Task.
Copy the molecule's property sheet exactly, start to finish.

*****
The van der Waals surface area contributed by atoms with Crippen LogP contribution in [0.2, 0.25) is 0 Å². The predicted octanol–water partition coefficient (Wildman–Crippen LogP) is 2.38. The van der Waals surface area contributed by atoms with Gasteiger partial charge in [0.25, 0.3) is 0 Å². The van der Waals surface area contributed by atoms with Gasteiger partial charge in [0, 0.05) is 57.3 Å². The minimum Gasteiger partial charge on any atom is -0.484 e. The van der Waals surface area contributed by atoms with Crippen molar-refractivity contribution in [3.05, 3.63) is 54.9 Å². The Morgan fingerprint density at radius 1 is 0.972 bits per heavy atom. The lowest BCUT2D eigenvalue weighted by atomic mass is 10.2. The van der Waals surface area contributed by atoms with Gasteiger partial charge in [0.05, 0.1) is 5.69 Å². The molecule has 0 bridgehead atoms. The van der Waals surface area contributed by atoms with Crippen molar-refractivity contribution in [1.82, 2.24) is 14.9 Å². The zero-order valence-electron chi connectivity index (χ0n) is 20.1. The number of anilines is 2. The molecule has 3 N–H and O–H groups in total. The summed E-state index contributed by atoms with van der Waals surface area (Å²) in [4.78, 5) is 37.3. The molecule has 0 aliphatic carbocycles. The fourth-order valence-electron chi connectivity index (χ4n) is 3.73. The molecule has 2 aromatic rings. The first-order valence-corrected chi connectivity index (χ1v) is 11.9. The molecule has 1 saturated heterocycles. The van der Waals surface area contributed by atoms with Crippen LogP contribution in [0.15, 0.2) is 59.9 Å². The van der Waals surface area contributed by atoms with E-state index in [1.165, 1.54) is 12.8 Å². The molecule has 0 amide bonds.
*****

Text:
The van der Waals surface area contributed by atoms with Crippen LogP contribution in [0.2, 0.25) is 0 Å². The predicted octanol–water partition coefficient (Wildman–Crippen LogP) is 2.38. The van der Waals surface area contributed by atoms with Gasteiger partial charge in [0.25, 0.3) is 0 Å². The van der Waals surface area contributed by atoms with Gasteiger partial charge in [0, 0.05) is 57.3 Å². The minimum Gasteiger partial charge on any atom is -0.484 e. The van der Waals surface area contributed by atoms with Crippen molar-refractivity contribution in [3.05, 3.63) is 54.9 Å². The Morgan fingerprint density at radius 1 is 0.972 bits per heavy atom. The lowest BCUT2D eigenvalue weighted by atomic mass is 10.2. The van der Waals surface area contributed by atoms with Gasteiger partial charge in [0.05, 0.1) is 5.69 Å². The molecule has 0 bridgehead atoms. The van der Waals surface area contributed by atoms with Crippen molar-refractivity contribution in [1.82, 2.24) is 14.9 Å². The zero-order valence-electron chi connectivity index (χ0n) is 20.1. The number of anilines is 2. The molecule has 3 N–H and O–H groups in total. The summed E-state index contributed by atoms with van der Waals surface area (Å²) in [4.78, 5) is 37.3. The molecule has 0 aliphatic carbocycles. The fourth-order valence-electron chi connectivity index (χ4n) is 3.73. The molecule has 2 aromatic rings. The first-order valence-corrected chi connectivity index (χ1v) is 11.9. The molecule has 1 saturated heterocycles. The van der Waals surface area contributed by atoms with Crippen LogP contribution in [0.15, 0.2) is 59.9 Å². The van der Waals surface area contributed by atoms with E-state index in [1.165, 1.54) is 12.8 Å². The molecule has 0 amide bonds.